But notions of outside invaders replacing White Americans are corrupting the blood of the nation, they are not new, and they're hardly just coming from deranged killers.

The segregationist senator from Mississippi, Theodore Bilbo wrote about this American born descendants of African slaves saying, "A White America or a mongrel America, you must take your choice."

Perhaps the strongest parallel to the former president's line poisoning the blood of the country comes from the darkest place. In a chapter of "Mein Kampf" titled "Race and People," Adolf Hitler writes: All the great civilizations of the past became decadent because the originally creative race died out as a result of contamination of the blood.


The poison which has invaded the national body, he links to a, "influx of foreign blood."

Back to today, a Trump spokesman called the former president's comment, "a normal phrase that is used in everyday life." It's certainly used throughout history, and to the extent it actually is used in everyday life, we think it's worth stopping and taking note of it.

Joining us now is conservative attorney, "Washington Post" contributing columnist, George Conway.

The phrase that he used, it has such clear historical antecedents. Even somebody as poorly read as the former president certainly knows where that phrase come from, that idea comes from. He knows the words he is using.

GEORGE CONWAY, CONSERVATIVE LAWYER AND WASHINGTON POST CONTRIBUTING COLUMNIST: Right. He is not a very intelligent man, but he does have a reptilian form of intellect that really lends itself to this kind of rhetoric, and he is profoundly, profoundly psychopathic in the way that he expresses himself.

And if you go back to 2017, like you just did, and 2016 and 2015, the people who first figured out Donald Trump were the historians, the historians of authoritarianism, the historians of international relations, and the psychologists, and the reason that they both figured it out is because they came at Donald Trump from two different angles.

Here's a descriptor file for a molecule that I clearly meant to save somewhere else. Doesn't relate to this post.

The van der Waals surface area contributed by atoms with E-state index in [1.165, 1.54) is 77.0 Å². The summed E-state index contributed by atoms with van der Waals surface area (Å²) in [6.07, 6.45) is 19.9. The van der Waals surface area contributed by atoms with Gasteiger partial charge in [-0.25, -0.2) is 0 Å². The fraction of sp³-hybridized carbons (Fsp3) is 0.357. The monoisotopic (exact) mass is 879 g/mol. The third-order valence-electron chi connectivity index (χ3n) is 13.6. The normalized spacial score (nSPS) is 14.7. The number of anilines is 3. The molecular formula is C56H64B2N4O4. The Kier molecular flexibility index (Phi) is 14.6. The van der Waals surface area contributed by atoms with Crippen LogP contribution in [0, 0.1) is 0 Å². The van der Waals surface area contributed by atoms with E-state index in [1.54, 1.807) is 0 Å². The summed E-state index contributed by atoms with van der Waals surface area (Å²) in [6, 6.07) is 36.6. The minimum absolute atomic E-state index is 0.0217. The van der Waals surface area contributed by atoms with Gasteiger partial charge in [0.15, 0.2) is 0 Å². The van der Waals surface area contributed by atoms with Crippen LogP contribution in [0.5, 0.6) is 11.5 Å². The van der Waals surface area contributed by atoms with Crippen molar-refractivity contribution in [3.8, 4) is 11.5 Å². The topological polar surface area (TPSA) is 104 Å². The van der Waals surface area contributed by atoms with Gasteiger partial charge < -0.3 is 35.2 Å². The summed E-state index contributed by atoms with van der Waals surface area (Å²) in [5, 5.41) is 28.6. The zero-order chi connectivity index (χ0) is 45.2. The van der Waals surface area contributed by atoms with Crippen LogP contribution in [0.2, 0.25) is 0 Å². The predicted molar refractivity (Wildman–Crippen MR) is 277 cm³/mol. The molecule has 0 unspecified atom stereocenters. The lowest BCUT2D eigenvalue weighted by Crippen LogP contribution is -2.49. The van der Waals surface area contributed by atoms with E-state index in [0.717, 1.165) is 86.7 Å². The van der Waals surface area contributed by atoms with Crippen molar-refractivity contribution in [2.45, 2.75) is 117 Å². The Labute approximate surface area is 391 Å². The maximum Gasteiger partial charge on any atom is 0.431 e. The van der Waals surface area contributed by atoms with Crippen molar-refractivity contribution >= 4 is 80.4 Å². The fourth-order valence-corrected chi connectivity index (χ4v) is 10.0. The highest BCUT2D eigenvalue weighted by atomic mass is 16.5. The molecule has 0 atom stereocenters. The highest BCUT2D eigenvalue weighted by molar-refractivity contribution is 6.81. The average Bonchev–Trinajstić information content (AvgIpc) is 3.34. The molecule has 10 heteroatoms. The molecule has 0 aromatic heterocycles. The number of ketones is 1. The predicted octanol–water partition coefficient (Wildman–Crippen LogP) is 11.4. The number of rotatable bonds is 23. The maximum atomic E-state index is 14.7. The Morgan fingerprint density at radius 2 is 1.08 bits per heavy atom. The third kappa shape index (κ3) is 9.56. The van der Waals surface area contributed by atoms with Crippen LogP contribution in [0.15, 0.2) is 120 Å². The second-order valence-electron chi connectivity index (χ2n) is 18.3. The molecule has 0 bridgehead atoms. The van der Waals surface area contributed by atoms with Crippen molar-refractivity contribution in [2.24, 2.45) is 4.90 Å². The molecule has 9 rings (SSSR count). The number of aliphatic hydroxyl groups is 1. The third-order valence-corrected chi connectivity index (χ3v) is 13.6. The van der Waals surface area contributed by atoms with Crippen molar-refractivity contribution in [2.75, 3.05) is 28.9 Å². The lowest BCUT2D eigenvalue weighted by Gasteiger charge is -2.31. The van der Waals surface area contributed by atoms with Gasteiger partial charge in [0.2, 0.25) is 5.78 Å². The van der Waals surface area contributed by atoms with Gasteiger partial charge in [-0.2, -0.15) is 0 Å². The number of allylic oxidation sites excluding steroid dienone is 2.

One, from the mindset of what the inner workings of his mind; the other, from what he says and how he commands the affections or desires of people and that is the authoritarian part.

And what we see here is a man with lacking -- completely lacking in morality, lacking in conscience, lacking in remorse, lacking in empathy, completely, a man without a soul.

And the type of thing that -- what he preaches is hatred, and he preaches hatred because this is the way he can save himself and gain power. And right now, he is getting worse. They always get worse, the sociopaths, the psychopaths, like a Hitler or a Putin, they get worse over time as they become more and more desperate.

And that is what is happening with Donald Trump. We're seeing this rhetoric, the rhetoric about blood poisoning here, the rhetoric about executing the chairman of the Joint Chiefs, all sorts of rhetoric that basically is designed to foment hatred and violence, because that is what -- that is in his nature, and that is how he plans to wield power and to gain it back.

COOPER: It's also -- I mean, you know, we talked about in the newsroom today whether to even mention these comments and bring them up, because, you know, this is so normalized now.

CONWAY: Right.

COOPER: People don't bat an eye about this stuff anymore. You don't hear members of Congress, certainly no Republicans, you know, saying anything publicly about it, even you know, John Kelly confirming to Jake Tapper this week, all the litany of just horrible things the former president has said about wounded veterans or veterans who died defending democracy in World War One and not wanting to go to their cemetery, not wanting to have, you know, a disfigured veteran near him in a public event.

Calling, you know, McCain and former, you know, George H.W. Bush losers because they were shot down. I mean, it is -- again, there is no outrage. If people are -- it just -- and it's easy to just move on to the next thing, and it is -- I don't know, from my coverage standpoint, it is -- this is something that I wrestle with.

CONWAY: Yes, and you know, and it is something that is difficult for the press to wrestle with, difficult for all of us to wrestle with because we are not used to confronting evil in the flesh the way that we have to do that now.

I mean, he -- Trump basically, he represents all that -- everything you don't want humanity to be. He brings out the worst in people, and that is basically his nature. And that is what we're seeing here today as he becomes more and more desperate, because his businesses are threatened by litigation in New York and he is facing 91 counts in four different jurisdictions.

I mean, he is going to foment more hatred and more violence and we -- you know, what psychologists and sociologists I think call this as malignant normality. We've gotten so used to his rhetoric, so used to his behavior that we don't -- we hesitate to call it out, and we don't necessarily see the danger that has crept up on us.